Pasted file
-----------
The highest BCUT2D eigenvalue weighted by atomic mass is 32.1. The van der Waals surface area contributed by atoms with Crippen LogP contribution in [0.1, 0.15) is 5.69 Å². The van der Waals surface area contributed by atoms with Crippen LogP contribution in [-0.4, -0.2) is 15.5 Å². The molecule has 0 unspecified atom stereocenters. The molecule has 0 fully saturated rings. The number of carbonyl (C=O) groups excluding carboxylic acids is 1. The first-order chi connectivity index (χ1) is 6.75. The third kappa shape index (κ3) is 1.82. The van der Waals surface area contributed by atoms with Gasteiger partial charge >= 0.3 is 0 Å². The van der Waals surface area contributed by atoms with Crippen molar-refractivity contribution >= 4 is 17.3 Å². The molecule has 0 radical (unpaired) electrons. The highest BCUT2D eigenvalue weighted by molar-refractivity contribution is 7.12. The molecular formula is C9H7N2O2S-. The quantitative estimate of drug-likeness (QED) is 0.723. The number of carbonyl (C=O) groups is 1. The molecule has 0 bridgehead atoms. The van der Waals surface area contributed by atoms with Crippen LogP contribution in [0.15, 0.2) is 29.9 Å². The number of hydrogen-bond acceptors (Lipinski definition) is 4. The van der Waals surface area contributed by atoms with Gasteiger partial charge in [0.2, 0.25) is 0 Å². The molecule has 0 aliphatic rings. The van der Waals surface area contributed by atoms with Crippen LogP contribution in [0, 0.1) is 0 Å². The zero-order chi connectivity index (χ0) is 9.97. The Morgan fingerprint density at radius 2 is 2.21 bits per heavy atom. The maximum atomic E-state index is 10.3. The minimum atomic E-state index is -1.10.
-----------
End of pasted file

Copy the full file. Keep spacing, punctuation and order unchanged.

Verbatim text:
The highest BCUT2D eigenvalue weighted by atomic mass is 32.1. The van der Waals surface area contributed by atoms with Crippen LogP contribution in [0.1, 0.15) is 5.69 Å². The van der Waals surface area contributed by atoms with Crippen LogP contribution in [-0.4, -0.2) is 15.5 Å². The molecule has 0 unspecified atom stereocenters. The molecule has 0 fully saturated rings. The number of carbonyl (C=O) groups excluding carboxylic acids is 1. The first-order chi connectivity index (χ1) is 6.75. The third kappa shape index (κ3) is 1.82. The van der Waals surface area contributed by atoms with Gasteiger partial charge >= 0.3 is 0 Å². The van der Waals surface area contributed by atoms with Crippen molar-refractivity contribution >= 4 is 17.3 Å². The molecule has 0 radical (unpaired) electrons. The highest BCUT2D eigenvalue weighted by molar-refractivity contribution is 7.12. The molecular formula is C9H7N2O2S-. The quantitative estimate of drug-likeness (QED) is 0.723. The number of carbonyl (C=O) groups is 1. The molecule has 0 bridgehead atoms. The van der Waals surface area contributed by atoms with Crippen LogP contribution in [0.15, 0.2) is 29.9 Å². The number of hydrogen-bond acceptors (Lipinski definition) is 4. The van der Waals surface area contributed by atoms with Gasteiger partial charge in [0.2, 0.25) is 0 Å². The molecule has 0 aliphatic rings. The van der Waals surface area contributed by atoms with Crippen LogP contribution in [0, 0.1) is 0 Å². The zero-order chi connectivity index (χ0) is 9.97. The Morgan fingerprint density at radius 2 is 2.21 bits per heavy atom. The maximum atomic E-state index is 10.3. The minimum atomic E-state index is -1.10.